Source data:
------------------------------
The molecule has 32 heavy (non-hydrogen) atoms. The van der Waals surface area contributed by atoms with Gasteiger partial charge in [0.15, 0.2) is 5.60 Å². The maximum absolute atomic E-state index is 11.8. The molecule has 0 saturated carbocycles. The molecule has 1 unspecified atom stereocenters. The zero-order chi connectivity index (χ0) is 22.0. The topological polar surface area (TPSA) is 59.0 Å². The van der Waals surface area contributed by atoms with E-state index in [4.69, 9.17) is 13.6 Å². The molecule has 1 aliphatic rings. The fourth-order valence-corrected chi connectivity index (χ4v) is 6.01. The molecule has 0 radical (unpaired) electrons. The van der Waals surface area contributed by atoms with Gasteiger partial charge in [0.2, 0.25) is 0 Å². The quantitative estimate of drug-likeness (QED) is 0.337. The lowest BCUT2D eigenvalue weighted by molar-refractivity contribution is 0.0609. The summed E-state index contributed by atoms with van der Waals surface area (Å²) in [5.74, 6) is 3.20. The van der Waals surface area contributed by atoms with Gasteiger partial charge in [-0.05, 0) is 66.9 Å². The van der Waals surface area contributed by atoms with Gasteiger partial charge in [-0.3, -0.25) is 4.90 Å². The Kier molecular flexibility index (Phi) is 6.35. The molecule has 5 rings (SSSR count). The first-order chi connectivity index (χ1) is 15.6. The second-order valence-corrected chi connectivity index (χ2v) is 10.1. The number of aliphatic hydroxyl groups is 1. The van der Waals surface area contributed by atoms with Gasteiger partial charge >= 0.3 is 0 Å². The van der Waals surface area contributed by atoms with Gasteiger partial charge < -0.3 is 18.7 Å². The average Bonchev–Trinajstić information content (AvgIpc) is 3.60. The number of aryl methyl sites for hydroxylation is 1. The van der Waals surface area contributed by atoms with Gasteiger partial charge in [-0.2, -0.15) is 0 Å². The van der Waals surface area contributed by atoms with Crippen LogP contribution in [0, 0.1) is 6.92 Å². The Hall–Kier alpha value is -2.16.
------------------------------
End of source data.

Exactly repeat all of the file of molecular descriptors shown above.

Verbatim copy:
The molecule has 32 heavy (non-hydrogen) atoms. The van der Waals surface area contributed by atoms with Gasteiger partial charge in [0.15, 0.2) is 5.60 Å². The maximum absolute atomic E-state index is 11.8. The molecule has 0 saturated carbocycles. The molecule has 1 unspecified atom stereocenters. The zero-order chi connectivity index (χ0) is 22.0. The topological polar surface area (TPSA) is 59.0 Å². The van der Waals surface area contributed by atoms with E-state index in [4.69, 9.17) is 13.6 Å². The molecule has 1 aliphatic rings. The fourth-order valence-corrected chi connectivity index (χ4v) is 6.01. The molecule has 0 radical (unpaired) electrons. The van der Waals surface area contributed by atoms with Gasteiger partial charge in [0.2, 0.25) is 0 Å². The quantitative estimate of drug-likeness (QED) is 0.337. The lowest BCUT2D eigenvalue weighted by molar-refractivity contribution is 0.0609. The summed E-state index contributed by atoms with van der Waals surface area (Å²) in [5.74, 6) is 3.20. The van der Waals surface area contributed by atoms with Gasteiger partial charge in [-0.05, 0) is 66.9 Å². The van der Waals surface area contributed by atoms with Gasteiger partial charge in [-0.3, -0.25) is 4.90 Å². The Kier molecular flexibility index (Phi) is 6.35. The molecule has 5 rings (SSSR count). The first-order chi connectivity index (χ1) is 15.6. The second-order valence-corrected chi connectivity index (χ2v) is 10.1. The number of aliphatic hydroxyl groups is 1. The van der Waals surface area contributed by atoms with Gasteiger partial charge >= 0.3 is 0 Å². The van der Waals surface area contributed by atoms with Gasteiger partial charge < -0.3 is 18.7 Å². The average Bonchev–Trinajstić information content (AvgIpc) is 3.60. The number of aryl methyl sites for hydroxylation is 1. The van der Waals surface area contributed by atoms with Gasteiger partial charge in [-0.2, -0.15) is 0 Å². The van der Waals surface area contributed by atoms with Crippen LogP contribution in [0, 0.1) is 6.92 Å². The Hall–Kier alpha value is -2.16.